Laura Stueck and her husband had just gone to bed 30 minutes before waking up, to what they wish, was Monday morning's alarm.
"This was just a dream," said Stueck, "and I don't know how in the world this could possibly happen."
But it wasn't a dream. What awoke Laura Stueck at 1:30 a.m. Monday morning was the beginning of a living nightmare.
"We had two neighbors come to our door and knock like crazy and one of our dogs started barking," Stueck said. "We walked out of bed and saw that the barn was on fire and ran down here and started getting horses out."
Lancaster County Sheriff Terry Wagner believes it was an electrical fire that totaled the Still Waters Ranch barn in Hickman. Stueck said the biggest concern right now is keeping the horses healthy in the cold.
"We don't have water, but we're getting it and hauling it," Stueck said. "We have this big, huge tub of water that we're filling all the water buckets up with so, we're figuring it out."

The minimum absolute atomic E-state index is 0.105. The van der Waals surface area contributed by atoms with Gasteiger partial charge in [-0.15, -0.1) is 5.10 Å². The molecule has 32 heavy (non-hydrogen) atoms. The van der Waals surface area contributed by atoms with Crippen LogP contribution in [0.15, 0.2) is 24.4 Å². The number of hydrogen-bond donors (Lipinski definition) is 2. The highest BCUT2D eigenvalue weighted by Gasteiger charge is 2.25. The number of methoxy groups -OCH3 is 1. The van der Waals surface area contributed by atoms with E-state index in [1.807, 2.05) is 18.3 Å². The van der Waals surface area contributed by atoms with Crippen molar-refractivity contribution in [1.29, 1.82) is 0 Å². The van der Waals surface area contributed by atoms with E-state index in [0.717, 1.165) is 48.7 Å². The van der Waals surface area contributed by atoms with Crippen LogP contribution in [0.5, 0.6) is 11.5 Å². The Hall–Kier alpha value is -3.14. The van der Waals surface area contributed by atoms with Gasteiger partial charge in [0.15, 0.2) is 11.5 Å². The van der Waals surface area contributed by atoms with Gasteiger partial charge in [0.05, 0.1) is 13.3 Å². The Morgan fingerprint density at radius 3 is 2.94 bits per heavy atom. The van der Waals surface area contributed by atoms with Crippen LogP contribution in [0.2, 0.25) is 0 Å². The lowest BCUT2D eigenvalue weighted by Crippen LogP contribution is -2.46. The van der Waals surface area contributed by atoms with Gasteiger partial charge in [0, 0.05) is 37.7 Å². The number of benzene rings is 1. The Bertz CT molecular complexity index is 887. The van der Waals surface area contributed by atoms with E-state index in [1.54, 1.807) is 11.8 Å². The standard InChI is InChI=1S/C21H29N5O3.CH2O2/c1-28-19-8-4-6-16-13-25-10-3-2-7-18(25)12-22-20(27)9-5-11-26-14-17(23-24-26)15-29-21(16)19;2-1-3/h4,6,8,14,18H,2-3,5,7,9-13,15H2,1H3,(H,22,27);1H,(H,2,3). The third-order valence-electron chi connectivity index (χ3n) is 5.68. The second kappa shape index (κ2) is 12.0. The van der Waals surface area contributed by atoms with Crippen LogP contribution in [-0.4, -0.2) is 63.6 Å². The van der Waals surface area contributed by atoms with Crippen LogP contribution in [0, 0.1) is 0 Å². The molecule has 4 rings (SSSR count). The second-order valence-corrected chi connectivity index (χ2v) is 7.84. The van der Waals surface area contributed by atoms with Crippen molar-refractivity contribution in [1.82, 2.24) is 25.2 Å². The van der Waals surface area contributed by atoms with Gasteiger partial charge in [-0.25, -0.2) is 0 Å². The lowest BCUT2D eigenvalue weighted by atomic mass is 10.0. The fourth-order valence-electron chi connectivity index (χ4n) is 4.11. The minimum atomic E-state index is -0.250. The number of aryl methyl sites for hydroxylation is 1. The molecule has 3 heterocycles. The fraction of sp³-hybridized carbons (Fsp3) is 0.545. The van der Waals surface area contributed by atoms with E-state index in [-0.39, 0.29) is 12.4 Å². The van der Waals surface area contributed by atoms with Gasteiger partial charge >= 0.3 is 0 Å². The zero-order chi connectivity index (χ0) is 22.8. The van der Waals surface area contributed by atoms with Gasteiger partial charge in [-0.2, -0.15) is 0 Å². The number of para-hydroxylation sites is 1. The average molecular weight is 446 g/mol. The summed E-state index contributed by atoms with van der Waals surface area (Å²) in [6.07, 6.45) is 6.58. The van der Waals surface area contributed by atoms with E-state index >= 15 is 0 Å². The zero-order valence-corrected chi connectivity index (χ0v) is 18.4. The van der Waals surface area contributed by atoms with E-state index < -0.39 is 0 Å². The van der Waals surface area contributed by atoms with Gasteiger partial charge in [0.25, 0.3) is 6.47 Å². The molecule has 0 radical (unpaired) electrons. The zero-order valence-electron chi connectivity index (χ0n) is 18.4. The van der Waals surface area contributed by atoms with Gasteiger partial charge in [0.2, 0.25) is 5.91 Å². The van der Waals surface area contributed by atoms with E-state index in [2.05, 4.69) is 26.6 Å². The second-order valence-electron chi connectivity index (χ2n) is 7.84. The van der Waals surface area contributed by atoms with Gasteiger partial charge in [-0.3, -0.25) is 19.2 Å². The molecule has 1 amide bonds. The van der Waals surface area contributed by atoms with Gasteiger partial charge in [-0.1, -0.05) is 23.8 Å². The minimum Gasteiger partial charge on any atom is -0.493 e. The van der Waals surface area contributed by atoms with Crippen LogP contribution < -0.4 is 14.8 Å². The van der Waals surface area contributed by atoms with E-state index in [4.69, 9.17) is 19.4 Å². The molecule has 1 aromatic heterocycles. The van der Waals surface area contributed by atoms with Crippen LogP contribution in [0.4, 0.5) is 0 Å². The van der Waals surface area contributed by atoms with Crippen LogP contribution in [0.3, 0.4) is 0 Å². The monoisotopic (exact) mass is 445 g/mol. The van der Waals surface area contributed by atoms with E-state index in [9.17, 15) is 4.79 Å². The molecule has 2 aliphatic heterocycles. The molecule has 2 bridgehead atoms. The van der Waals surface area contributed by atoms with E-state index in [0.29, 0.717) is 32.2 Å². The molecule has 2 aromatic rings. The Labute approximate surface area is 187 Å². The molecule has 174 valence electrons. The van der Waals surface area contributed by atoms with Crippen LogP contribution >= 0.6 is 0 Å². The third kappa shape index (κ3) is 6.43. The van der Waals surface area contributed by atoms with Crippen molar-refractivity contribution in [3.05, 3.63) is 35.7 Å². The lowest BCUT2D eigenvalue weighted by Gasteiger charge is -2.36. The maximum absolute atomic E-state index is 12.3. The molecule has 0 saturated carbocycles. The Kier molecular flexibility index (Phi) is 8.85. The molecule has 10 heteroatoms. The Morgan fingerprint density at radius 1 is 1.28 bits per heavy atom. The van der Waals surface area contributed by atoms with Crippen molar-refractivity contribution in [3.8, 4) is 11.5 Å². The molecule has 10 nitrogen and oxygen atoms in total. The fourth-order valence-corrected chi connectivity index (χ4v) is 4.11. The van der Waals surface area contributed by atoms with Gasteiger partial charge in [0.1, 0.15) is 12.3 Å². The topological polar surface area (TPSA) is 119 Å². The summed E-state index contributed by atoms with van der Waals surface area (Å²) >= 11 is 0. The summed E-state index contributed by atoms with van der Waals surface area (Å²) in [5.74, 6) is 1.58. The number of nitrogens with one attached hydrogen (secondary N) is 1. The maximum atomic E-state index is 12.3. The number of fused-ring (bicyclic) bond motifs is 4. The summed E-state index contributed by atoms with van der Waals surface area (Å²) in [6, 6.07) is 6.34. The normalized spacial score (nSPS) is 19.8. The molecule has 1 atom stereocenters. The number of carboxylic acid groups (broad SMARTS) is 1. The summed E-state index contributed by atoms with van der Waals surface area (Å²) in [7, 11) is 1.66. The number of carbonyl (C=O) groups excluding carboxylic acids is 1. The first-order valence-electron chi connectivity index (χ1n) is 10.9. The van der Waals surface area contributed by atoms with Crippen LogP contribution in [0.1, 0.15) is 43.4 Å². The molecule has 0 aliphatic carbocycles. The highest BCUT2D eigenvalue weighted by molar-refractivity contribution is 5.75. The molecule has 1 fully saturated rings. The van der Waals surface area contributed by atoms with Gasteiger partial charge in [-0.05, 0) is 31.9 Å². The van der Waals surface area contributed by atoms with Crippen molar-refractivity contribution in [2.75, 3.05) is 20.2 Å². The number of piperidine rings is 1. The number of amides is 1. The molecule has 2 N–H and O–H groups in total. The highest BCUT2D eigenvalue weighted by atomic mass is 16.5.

And they're getting a lot of help doing that. Family friend Makenzie Rath has worked with one of the horses at the barn for the past couple years, and said she isn't surprised with all the support the family is getting.
"It's a mutual love of horses and the sport and what we do," Rath said. "We've all formed such great friendships doing it that when it happens to one of us it happens to all of us."
Stueck has been getting so much support, she said the full extent of what's happened hasn't hit her yet.
"I'm trying to be okay," Stueck said. "I think once everybody leaves and everything settles down it'll be my time to break down."
Wagner said the barn was a total loss. Damage is estimated at $250,000 for the building and $50,000 for the horse equipment that was inside.
A website for the ranch says Still Waters Ranch's mission is to share God's gift of horses by welcoming anyone interested in all that horses can offer regardless of age, ability or income. They offer camps, boarding and riding lessons.